By Marion Roche, Senior Technical Advisor, Adolescents’ and Women’s Health and Nutrition
Approximately 162 million children are stunted.
In the global nutrition community the human costs of stunting are well recognized: stunted children complete less school, have less learning and earning opportunities, and females who become moms in the future are more likely to give birth to stunted children.
Intervening early in the 1000 day window (from conception to the age of two) and even earlier – pre-pregnancy – is recognized as most cost-effective way to prevent, as in many settings it challenging to reverse the physical and cognitive deficits from chronic malnutrition. Beyond the human costs, there is also an economic case to be made for investing in stunting reduction.
Every four years, the world’s leading economists and experts from diverse development fields come together to rank the best investments for development in what is called the Copenhagen Consensus. Nutrition is one such investment that is consistently ranked as a “best buy”.
Specific interventions, such as vitamin A supplementation, salt iodization, zinc & ORS for diarrhoea treatment, and support for breastfeeding and adequate complementary feeding, have all been in the top 10 best investments in previous years.
In addition, nutrition-sensitive approaches, such as keeping girls in school, improvements to agriculture yields and crop quality, enabling gender equity for women, and overall poverty reduction, are all necessary to sustainable long-term stunting reductions for communities and countries.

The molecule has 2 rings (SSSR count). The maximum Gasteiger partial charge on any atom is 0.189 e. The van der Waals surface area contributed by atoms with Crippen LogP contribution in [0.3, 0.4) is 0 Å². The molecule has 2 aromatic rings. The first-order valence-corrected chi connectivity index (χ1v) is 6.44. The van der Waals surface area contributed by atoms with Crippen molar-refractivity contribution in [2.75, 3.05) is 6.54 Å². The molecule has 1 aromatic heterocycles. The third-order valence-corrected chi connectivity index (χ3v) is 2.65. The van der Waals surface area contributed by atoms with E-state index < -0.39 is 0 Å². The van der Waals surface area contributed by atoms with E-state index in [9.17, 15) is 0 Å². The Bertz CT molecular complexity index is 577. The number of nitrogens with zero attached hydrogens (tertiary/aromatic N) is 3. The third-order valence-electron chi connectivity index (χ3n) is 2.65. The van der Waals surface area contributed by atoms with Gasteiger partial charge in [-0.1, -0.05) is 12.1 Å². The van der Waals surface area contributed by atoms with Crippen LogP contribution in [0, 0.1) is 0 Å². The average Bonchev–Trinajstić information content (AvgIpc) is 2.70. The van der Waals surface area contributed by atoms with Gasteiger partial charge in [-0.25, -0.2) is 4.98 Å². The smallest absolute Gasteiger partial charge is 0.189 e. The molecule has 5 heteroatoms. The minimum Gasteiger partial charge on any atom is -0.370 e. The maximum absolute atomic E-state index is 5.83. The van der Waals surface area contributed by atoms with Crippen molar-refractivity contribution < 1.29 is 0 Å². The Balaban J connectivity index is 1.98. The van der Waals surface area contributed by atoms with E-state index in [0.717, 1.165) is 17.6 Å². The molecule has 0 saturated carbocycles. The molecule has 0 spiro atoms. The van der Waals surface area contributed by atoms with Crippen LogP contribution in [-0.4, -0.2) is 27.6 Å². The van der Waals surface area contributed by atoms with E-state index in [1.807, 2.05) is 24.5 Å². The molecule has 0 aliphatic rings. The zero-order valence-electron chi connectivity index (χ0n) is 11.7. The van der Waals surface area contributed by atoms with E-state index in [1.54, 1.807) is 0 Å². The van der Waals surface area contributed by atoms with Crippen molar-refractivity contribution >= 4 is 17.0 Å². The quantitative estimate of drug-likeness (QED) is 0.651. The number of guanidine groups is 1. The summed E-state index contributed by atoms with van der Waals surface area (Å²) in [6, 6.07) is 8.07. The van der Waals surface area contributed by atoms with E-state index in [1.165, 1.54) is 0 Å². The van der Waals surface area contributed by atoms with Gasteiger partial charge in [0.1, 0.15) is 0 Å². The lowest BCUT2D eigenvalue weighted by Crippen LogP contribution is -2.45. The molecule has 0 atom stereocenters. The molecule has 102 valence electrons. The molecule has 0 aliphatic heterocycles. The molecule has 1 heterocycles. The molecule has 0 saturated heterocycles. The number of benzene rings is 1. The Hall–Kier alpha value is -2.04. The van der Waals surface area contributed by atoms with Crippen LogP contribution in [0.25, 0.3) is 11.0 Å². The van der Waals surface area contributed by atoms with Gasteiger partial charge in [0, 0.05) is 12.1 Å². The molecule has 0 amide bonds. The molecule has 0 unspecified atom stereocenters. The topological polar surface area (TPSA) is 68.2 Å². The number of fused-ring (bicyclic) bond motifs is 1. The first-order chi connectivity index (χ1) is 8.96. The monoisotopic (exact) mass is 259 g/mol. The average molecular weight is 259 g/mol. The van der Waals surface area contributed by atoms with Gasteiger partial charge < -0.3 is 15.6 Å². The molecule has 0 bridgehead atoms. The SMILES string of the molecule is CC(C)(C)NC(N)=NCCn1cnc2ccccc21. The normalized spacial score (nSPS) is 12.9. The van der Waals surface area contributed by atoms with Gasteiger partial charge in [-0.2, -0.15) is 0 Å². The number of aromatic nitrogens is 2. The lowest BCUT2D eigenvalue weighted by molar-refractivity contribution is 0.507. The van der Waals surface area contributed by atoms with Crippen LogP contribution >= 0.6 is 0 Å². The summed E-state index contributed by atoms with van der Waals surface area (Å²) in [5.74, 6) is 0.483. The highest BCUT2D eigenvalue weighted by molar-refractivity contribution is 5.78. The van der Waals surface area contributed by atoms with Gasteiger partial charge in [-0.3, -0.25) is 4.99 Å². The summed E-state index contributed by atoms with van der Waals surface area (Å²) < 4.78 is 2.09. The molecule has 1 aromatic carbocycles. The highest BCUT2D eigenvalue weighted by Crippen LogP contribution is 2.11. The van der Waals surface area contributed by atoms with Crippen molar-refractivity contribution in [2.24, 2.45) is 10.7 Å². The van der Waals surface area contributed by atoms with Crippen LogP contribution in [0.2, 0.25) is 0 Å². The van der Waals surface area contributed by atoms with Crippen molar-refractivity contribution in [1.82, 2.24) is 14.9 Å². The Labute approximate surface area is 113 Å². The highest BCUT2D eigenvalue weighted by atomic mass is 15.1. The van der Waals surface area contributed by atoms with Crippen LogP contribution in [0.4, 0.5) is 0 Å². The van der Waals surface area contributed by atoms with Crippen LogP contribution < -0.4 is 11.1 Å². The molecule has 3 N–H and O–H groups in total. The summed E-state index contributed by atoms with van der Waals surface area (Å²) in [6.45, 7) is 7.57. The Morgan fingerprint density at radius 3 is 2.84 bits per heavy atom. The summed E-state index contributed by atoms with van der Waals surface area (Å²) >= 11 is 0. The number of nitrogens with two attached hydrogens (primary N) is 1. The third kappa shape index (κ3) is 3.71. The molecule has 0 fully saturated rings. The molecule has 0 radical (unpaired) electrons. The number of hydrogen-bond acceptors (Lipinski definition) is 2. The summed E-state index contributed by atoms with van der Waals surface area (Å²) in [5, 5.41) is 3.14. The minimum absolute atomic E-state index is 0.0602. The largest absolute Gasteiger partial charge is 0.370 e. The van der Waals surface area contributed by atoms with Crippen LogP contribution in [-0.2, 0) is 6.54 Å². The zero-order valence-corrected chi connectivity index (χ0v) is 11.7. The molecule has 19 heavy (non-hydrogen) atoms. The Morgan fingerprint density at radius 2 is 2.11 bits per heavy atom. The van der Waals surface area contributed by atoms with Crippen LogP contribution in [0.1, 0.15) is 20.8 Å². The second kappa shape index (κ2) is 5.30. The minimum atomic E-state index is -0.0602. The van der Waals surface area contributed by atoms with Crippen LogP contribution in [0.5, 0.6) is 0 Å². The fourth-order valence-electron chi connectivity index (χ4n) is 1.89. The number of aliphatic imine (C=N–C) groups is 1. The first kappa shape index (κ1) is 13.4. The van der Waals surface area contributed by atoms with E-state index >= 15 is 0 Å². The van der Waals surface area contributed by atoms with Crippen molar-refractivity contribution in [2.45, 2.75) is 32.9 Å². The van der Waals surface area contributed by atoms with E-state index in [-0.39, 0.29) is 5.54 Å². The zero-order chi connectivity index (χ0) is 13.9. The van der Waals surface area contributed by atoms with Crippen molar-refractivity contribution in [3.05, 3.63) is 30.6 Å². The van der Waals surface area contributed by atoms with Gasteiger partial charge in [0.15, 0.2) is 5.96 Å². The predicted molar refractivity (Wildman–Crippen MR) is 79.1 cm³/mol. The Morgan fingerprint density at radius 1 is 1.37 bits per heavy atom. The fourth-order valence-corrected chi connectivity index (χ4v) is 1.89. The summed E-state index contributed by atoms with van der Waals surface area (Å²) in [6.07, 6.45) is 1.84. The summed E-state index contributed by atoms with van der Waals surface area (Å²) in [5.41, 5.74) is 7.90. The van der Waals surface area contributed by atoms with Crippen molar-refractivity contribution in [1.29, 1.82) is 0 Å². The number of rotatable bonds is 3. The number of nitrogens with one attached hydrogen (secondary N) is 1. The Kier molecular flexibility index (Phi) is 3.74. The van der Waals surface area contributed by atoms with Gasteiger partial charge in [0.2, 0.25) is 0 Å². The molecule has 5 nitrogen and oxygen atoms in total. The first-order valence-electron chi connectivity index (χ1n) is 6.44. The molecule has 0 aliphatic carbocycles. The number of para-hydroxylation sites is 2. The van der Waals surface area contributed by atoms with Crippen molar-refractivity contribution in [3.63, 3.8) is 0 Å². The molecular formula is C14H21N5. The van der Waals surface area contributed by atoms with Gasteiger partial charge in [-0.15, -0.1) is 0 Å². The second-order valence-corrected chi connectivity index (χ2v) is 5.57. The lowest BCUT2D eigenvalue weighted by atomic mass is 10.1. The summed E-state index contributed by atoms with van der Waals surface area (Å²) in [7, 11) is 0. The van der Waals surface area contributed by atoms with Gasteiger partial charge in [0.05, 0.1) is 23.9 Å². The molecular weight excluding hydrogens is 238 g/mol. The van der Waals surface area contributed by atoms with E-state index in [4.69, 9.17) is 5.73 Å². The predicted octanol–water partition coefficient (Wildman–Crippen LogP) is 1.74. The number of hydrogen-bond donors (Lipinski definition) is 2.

A presentation by Dr. Meera Shekar of the World Bank and Dr. Robert Hetch of Results for Development at an MI co-hosted side-event on nutrition at the Conference laid out what it would take to achieve the World Health Assembly target of reducing stunting by 40% by 2025. They emphasized that strategic investing in improving the nutrition situation for 68 million children would offer a long-term $45 dollar return on each dollar invested.
More specifically, every dollar invested in reducing stunting is estimated to generate an $18 return in the long run.
However, although many nutrition interventions look affordable on an individual scale, a more detailed analysis has been done to show what it would cost to deliver these interventions and reduce stunting at a global scale.
The Financing for Development conference was centered on funding the Sustainable Development Goals, the set of targets relating to the of future international development post-2015.
Looking at the return on investment (ROI) in nutrition and knowing that nutrition has such a profound effect on other areas of a person’s life, I think there is no better investment the world can make to reach the SDGs more quickly and effectively than that in nutrition.
This piece was originally published on the American Society for Nutrition Blog on 09/17/2015